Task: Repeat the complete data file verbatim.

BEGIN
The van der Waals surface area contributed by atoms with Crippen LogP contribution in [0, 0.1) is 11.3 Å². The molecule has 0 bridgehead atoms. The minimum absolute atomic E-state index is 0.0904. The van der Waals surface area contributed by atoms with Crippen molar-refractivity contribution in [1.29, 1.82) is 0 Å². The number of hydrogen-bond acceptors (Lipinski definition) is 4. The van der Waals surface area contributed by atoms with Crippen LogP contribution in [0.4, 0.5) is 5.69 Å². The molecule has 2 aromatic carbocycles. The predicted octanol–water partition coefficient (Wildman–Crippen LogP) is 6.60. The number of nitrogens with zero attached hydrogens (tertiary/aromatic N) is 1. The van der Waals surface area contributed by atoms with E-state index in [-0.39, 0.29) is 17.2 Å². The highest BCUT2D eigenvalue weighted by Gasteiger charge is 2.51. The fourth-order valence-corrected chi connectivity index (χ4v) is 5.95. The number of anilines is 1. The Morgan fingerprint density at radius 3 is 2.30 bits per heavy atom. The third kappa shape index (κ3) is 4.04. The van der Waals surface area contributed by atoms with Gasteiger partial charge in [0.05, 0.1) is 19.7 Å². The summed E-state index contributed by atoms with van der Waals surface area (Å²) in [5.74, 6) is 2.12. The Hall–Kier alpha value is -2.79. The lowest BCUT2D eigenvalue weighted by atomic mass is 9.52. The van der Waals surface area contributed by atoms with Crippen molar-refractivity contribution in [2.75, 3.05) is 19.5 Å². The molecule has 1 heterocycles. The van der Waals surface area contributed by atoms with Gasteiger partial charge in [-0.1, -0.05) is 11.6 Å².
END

The van der Waals surface area contributed by atoms with Crippen LogP contribution in [0, 0.1) is 11.3 Å². The molecule has 0 bridgehead atoms. The minimum absolute atomic E-state index is 0.0904. The van der Waals surface area contributed by atoms with Crippen molar-refractivity contribution in [1.29, 1.82) is 0 Å². The number of hydrogen-bond acceptors (Lipinski definition) is 4. The van der Waals surface area contributed by atoms with Crippen LogP contribution in [0.4, 0.5) is 5.69 Å². The molecule has 2 aromatic carbocycles. The predicted octanol–water partition coefficient (Wildman–Crippen LogP) is 6.60. The number of nitrogens with zero attached hydrogens (tertiary/aromatic N) is 1. The van der Waals surface area contributed by atoms with E-state index in [-0.39, 0.29) is 17.2 Å². The highest BCUT2D eigenvalue weighted by Gasteiger charge is 2.51. The fourth-order valence-corrected chi connectivity index (χ4v) is 5.95. The number of anilines is 1. The Morgan fingerprint density at radius 3 is 2.30 bits per heavy atom. The third kappa shape index (κ3) is 4.04. The van der Waals surface area contributed by atoms with Gasteiger partial charge in [0.05, 0.1) is 19.7 Å². The summed E-state index contributed by atoms with van der Waals surface area (Å²) in [5.74, 6) is 2.12. The Hall–Kier alpha value is -2.79. The lowest BCUT2D eigenvalue weighted by atomic mass is 9.52. The van der Waals surface area contributed by atoms with Crippen molar-refractivity contribution in [2.75, 3.05) is 19.5 Å². The molecule has 1 heterocycles. The van der Waals surface area contributed by atoms with Gasteiger partial charge in [-0.1, -0.05) is 11.6 Å².